Children are the present, not the future
As we passed the entrance gates of the Elementary School in Lilapur, we were told to sit on the plastic chairs under the shade. What a relief! Until that moment, it felt as if I were taking a bath with sweat instead of clean water. I was dripping all of the water I had previously drank and sand was sticking to my hot skin. My nostrils were also happy, if that is possible. Since our arrival to this village, all I could smell was cow poop, but now some fresh air was finally available. Thankfully, I was not alone. Looking around, I noticed that the other Niswarth members were in the same position. How touching! Soon after we took our seat, boys and girls wearing uniforms sat in rows on the yellow and sandy ground in front of us. The boys had blue pants and a pink shirt, while the girls wore a blue skirt and vest, with a pink shirt underneath. The students were all barefoot as they were coming from indoors, where shoes should not be worn. The children all had big smiles glued to their faces and their eyes inspected us carefully while they repeated phrases after a coordinator. Even though I do not know Gujarati, it was easy for me to notice that these sentences were very funny. The boys and girls laughed with their high pitch voices and their eyes shone like jewels as they followed the coordinators gestures and words. These kids were truly full of energy and love. They were also so curious about who we were, that during the free time they circled around us. They were very eager to learn more about who we were and, of course, they wanted us to teach them some games. With two other Niswarth students, I taught a group of boys how to play ‘Rock, Paper, Scissor, Shot!’ The fact that we didn’t speak the same language was, of course, an obstacle, but we were able to face it with the help of the coordinators who spoke some English and by using our hands. This moment really made me reflect on the different ways of communication and made me realize how effective using hands can be to share information with others.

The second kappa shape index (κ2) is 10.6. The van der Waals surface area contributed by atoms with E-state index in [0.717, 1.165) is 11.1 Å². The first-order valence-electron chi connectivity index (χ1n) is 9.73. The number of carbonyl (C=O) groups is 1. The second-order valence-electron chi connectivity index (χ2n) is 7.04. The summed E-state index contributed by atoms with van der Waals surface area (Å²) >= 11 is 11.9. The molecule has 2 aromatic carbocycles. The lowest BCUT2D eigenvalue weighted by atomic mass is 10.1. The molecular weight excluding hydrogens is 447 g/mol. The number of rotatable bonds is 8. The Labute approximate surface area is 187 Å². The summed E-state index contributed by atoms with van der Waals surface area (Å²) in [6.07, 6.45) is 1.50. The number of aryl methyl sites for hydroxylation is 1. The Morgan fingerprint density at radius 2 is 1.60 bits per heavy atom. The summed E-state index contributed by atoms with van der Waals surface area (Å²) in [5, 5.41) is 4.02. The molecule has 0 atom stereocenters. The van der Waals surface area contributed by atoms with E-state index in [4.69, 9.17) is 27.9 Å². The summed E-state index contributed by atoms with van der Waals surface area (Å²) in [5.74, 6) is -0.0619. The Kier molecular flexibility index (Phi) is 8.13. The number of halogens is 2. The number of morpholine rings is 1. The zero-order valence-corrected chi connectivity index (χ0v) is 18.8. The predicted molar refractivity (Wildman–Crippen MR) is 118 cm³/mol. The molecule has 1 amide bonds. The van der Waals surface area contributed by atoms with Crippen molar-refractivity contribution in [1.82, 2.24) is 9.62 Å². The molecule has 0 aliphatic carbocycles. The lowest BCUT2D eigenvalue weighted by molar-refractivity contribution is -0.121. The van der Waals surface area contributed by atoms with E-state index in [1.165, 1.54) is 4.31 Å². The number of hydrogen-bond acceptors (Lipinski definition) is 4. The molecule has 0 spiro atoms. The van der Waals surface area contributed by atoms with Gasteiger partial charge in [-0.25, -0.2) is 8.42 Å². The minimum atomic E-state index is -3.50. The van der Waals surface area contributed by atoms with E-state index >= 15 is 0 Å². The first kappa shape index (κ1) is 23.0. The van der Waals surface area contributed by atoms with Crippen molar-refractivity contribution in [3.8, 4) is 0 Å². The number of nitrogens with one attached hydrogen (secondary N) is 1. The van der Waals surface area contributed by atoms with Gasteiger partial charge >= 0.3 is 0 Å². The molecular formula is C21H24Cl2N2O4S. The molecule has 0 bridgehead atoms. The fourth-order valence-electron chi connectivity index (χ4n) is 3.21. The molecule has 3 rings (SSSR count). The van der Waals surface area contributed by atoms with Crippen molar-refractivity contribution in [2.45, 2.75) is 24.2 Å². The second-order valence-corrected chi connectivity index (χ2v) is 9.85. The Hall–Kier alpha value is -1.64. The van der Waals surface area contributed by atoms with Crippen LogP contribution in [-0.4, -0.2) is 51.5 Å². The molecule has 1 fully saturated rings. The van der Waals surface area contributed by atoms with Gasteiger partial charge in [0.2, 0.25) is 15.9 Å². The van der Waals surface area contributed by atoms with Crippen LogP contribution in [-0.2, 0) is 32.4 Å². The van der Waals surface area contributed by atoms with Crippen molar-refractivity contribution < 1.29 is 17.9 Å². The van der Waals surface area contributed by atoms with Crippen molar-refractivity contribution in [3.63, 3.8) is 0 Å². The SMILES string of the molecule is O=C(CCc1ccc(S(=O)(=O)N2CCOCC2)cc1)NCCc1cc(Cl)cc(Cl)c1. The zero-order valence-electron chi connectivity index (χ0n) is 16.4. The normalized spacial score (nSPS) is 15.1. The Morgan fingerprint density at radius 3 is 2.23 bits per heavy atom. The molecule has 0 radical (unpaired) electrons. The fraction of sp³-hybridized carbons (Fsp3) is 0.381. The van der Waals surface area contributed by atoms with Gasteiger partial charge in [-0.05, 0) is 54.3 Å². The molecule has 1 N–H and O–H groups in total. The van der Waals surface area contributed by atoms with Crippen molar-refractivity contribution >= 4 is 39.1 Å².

They are the product of two people, the collectors of their neighbors wisdom. They have many characteristics and are unique in every which way. They are children. As the Lilapur villagers said, they are not only the future, but also the present. When a coordinator told us this statement today, he had an example proving this correct. The ‘Service to Change’ was started by children. In a short period of time, this group was able to make significant changes in many different areas, ranging from sports, to education, and to health. Still today, the members of this group are very young. Currently, a few children around my age (15 years) are training to join this group. If I think about it very carefully, this mentality is very different from the one in America or in Europe. There it is always said that we, the young generations, are the future. We train our whole life to become this “ideal” citizen, but why do we have to hide behind these masks? Why can’t we be the generations of the future AND of the present? Just because we are young and don’t have as many years of experience as others, it does not mean that we are unfamiliar or unable to contribute to society in a positive way. Actually, as us children have wider range of imagination and creativity, we could contribute by giving ideas and by thinking in a completely unique way. As the Riverside School alumni told us while presenting the ‘Design for Change Project’, EVERYONE can do it!